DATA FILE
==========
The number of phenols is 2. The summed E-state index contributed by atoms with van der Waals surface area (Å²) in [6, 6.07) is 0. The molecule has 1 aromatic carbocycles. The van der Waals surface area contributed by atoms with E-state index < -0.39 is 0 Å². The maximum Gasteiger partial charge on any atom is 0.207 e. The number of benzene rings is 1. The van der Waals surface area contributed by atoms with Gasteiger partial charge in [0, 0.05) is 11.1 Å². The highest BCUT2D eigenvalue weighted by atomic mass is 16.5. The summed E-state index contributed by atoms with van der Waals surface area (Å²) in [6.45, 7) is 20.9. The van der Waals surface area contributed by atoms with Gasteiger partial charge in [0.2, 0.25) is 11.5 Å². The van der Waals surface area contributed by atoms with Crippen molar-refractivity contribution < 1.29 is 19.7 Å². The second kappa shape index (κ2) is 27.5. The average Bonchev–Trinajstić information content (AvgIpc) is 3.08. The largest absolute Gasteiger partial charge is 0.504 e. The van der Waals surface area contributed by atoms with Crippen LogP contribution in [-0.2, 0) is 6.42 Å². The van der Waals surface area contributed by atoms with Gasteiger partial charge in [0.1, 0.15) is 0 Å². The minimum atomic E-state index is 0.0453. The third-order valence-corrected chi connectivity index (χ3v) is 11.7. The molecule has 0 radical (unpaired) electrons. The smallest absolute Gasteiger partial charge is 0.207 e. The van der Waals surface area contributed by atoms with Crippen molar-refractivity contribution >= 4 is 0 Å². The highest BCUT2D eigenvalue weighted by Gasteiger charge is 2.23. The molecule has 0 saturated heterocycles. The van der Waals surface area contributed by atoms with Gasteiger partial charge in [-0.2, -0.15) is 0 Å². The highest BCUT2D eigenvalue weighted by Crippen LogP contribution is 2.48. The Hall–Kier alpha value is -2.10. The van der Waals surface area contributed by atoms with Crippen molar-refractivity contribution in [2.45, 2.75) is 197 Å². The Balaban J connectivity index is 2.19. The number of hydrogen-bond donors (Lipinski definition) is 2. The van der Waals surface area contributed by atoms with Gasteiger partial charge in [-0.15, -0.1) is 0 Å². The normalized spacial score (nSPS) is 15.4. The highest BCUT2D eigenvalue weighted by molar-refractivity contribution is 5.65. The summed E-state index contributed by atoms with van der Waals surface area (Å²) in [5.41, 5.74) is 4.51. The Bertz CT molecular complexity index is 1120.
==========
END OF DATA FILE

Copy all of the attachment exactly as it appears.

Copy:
The number of phenols is 2. The summed E-state index contributed by atoms with van der Waals surface area (Å²) in [6, 6.07) is 0. The molecule has 1 aromatic carbocycles. The van der Waals surface area contributed by atoms with E-state index < -0.39 is 0 Å². The maximum Gasteiger partial charge on any atom is 0.207 e. The number of benzene rings is 1. The van der Waals surface area contributed by atoms with Gasteiger partial charge in [0, 0.05) is 11.1 Å². The highest BCUT2D eigenvalue weighted by atomic mass is 16.5. The summed E-state index contributed by atoms with van der Waals surface area (Å²) in [6.45, 7) is 20.9. The van der Waals surface area contributed by atoms with Gasteiger partial charge in [0.2, 0.25) is 11.5 Å². The van der Waals surface area contributed by atoms with Crippen molar-refractivity contribution < 1.29 is 19.7 Å². The second kappa shape index (κ2) is 27.5. The average Bonchev–Trinajstić information content (AvgIpc) is 3.08. The largest absolute Gasteiger partial charge is 0.504 e. The van der Waals surface area contributed by atoms with Crippen LogP contribution in [-0.2, 0) is 6.42 Å². The van der Waals surface area contributed by atoms with Gasteiger partial charge in [0.1, 0.15) is 0 Å². The minimum atomic E-state index is 0.0453. The third-order valence-corrected chi connectivity index (χ3v) is 11.7. The molecule has 0 radical (unpaired) electrons. The smallest absolute Gasteiger partial charge is 0.207 e. The van der Waals surface area contributed by atoms with Crippen molar-refractivity contribution >= 4 is 0 Å². The highest BCUT2D eigenvalue weighted by Gasteiger charge is 2.23. The molecule has 0 saturated heterocycles. The van der Waals surface area contributed by atoms with Gasteiger partial charge in [-0.2, -0.15) is 0 Å². The highest BCUT2D eigenvalue weighted by Crippen LogP contribution is 2.48. The Hall–Kier alpha value is -2.10. The van der Waals surface area contributed by atoms with Crippen molar-refractivity contribution in [2.45, 2.75) is 197 Å². The Balaban J connectivity index is 2.19. The number of hydrogen-bond donors (Lipinski definition) is 2. The van der Waals surface area contributed by atoms with Gasteiger partial charge in [-0.15, -0.1) is 0 Å². The normalized spacial score (nSPS) is 15.4. The highest BCUT2D eigenvalue weighted by molar-refractivity contribution is 5.65. The summed E-state index contributed by atoms with van der Waals surface area (Å²) in [5.41, 5.74) is 4.51. The Bertz CT molecular complexity index is 1120.